The Timberland order resulted from months of work, starting around Thanksgiving last year when designers from the New Hampshire-based boot-and-apparel company contacted Hartford Denim. The deal was sealed in March, at the time the largest order for the young company: 50 pairs, selling for $298 apiece.
That seems minuscule, and by industry standards it is, but it represents weeks of manual work by these three owners and their crew of occasional part-time employees.
And, of course, Timberland could easily order many times that — a number that would force Hartford Denim to scale up dramatically.
"Our collaborations usually do pretty well," Samantha Racki, spokeswoman Timberland, said at Wednesday's event. As for Hartford Denim, she said, "We share the same New England roots … we do create boots that have a real timeless look to them."
These guys — all in their mid- to late 20s — would like to grow, and they say they can get space, machines and employees quickly. But they will not move toward mass production, they say. They're proud of having started by making two pairs of jeans on a cheap machine.
Where does Timberland fit in? Setting aside the fact that scaling up is not easy, and has sent many a young company onto the shoals, these guys just don't seem motivated by the chance for a "big break."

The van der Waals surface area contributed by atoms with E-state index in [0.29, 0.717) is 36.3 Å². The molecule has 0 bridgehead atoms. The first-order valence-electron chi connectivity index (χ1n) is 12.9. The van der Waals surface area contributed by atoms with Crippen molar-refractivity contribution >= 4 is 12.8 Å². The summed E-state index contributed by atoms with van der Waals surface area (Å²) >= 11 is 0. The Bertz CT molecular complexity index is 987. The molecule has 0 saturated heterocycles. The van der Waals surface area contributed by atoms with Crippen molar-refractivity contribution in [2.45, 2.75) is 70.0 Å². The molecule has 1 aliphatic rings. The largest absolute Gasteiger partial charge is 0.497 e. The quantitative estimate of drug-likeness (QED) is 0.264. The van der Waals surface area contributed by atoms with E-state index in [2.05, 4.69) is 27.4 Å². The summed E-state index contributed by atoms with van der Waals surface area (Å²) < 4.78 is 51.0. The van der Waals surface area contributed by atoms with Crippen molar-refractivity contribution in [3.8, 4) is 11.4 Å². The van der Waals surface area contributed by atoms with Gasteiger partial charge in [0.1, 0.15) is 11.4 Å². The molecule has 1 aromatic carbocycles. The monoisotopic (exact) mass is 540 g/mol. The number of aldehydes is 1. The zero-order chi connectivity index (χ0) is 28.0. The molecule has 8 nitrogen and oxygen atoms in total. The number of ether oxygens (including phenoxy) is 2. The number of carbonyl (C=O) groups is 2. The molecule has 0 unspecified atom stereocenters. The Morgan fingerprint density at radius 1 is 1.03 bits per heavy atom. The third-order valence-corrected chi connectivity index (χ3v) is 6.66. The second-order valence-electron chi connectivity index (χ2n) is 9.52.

"It's all been bootstrapping," Marcoux said. "I don't want it to grow beyond our capacity. I don't want to get too big for our britches."
"We're going to keep this and scale it to growth," Deming said.
"Maybe we can build custom factories out of hardwood and stone," Davis added.
It's an idyllic dream that fits into the downtown New York mind-set, if not the reality of high-end boutique culture. One guest Wednesday, style consultant Michael Hunter, lives a few blocks from the Timberland store and owns Piknik Art and Apparel on Martha's Vineyard, which carries HTFD Denim jeans.
"It's catching on," Hunter said. To appreciate these jeans, "you have to understand what real denim is, and an artisanal fit."
As for the three partners, Hunter added: "They're going to be fine. They just have to realize that marketing does not mean China."
Far from moving toward manufacturing in Asia, they're selling goods there from Hartford. Since the Timberland order, they've had an order for 60 pairs from Japan, and another one is in the works in Thailand, much larger still.
In 2012, their third year, they will sell 500 to 1,000 pairs of jeans, priced from $250 to $360 retail. That's not enough for three guys to make a living and pay the bills and reinvest in the business, but, Davis said, "It took us two years to do 200."
The business model of handmade jeans of the highest quality materials on Earth can lead to a profitable enterprise for them, the partners say. They know they're doing something for Hartford, in Hartford, and they ought to be willing to make a filthy, stinking fortune at it, if that's what it takes.
"Growth is exciting," Davis said, in a view that ties together just about every business regardless of philosophy. And if growth means joining the fashion world for an evening, or longer, so be it.
"If they're going to have a party and invite me to it," Davis said, "I'll be there."
Reprinted with permission of the Hartford Courant.